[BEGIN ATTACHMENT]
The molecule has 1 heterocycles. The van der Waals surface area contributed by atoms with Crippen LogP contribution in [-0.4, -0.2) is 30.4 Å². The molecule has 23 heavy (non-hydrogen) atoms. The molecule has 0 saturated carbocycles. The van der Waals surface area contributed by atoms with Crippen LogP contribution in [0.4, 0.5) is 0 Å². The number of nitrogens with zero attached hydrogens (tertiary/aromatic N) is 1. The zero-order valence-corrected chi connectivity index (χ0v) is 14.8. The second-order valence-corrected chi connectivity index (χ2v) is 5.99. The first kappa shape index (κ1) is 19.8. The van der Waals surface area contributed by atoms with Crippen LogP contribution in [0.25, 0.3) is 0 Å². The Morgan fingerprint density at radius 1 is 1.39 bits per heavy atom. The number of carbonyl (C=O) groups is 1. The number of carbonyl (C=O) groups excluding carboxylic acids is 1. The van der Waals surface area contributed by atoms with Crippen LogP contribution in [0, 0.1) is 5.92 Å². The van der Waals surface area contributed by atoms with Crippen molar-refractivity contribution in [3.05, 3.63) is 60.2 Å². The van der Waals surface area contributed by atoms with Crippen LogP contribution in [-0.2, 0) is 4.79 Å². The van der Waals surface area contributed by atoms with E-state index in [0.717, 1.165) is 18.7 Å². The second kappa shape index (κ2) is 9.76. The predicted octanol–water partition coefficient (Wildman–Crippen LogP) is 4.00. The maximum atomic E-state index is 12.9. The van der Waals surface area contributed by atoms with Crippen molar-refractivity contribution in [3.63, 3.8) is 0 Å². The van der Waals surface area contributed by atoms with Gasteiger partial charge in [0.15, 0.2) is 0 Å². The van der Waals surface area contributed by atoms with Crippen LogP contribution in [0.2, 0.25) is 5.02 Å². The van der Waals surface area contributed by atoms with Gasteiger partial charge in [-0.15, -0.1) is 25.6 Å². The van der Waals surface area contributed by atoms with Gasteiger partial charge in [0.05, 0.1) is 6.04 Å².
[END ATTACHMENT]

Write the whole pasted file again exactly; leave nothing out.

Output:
The molecule has 1 heterocycles. The van der Waals surface area contributed by atoms with Crippen LogP contribution in [-0.4, -0.2) is 30.4 Å². The molecule has 23 heavy (non-hydrogen) atoms. The molecule has 0 saturated carbocycles. The van der Waals surface area contributed by atoms with Crippen LogP contribution in [0.4, 0.5) is 0 Å². The number of nitrogens with zero attached hydrogens (tertiary/aromatic N) is 1. The zero-order valence-corrected chi connectivity index (χ0v) is 14.8. The second-order valence-corrected chi connectivity index (χ2v) is 5.99. The first kappa shape index (κ1) is 19.8. The van der Waals surface area contributed by atoms with Crippen LogP contribution in [0.25, 0.3) is 0 Å². The Morgan fingerprint density at radius 1 is 1.39 bits per heavy atom. The number of carbonyl (C=O) groups is 1. The number of carbonyl (C=O) groups excluding carboxylic acids is 1. The van der Waals surface area contributed by atoms with Crippen LogP contribution in [0, 0.1) is 5.92 Å². The van der Waals surface area contributed by atoms with Crippen molar-refractivity contribution in [3.05, 3.63) is 60.2 Å². The van der Waals surface area contributed by atoms with Crippen LogP contribution in [-0.2, 0) is 4.79 Å². The van der Waals surface area contributed by atoms with E-state index in [0.717, 1.165) is 18.7 Å². The second kappa shape index (κ2) is 9.76. The predicted octanol–water partition coefficient (Wildman–Crippen LogP) is 4.00. The maximum atomic E-state index is 12.9. The van der Waals surface area contributed by atoms with Crippen molar-refractivity contribution in [3.63, 3.8) is 0 Å². The van der Waals surface area contributed by atoms with Gasteiger partial charge in [0.15, 0.2) is 0 Å². The van der Waals surface area contributed by atoms with Crippen LogP contribution in [0.2, 0.25) is 5.02 Å². The van der Waals surface area contributed by atoms with Gasteiger partial charge in [-0.15, -0.1) is 25.6 Å². The van der Waals surface area contributed by atoms with Gasteiger partial charge in [0.05, 0.1) is 6.04 Å².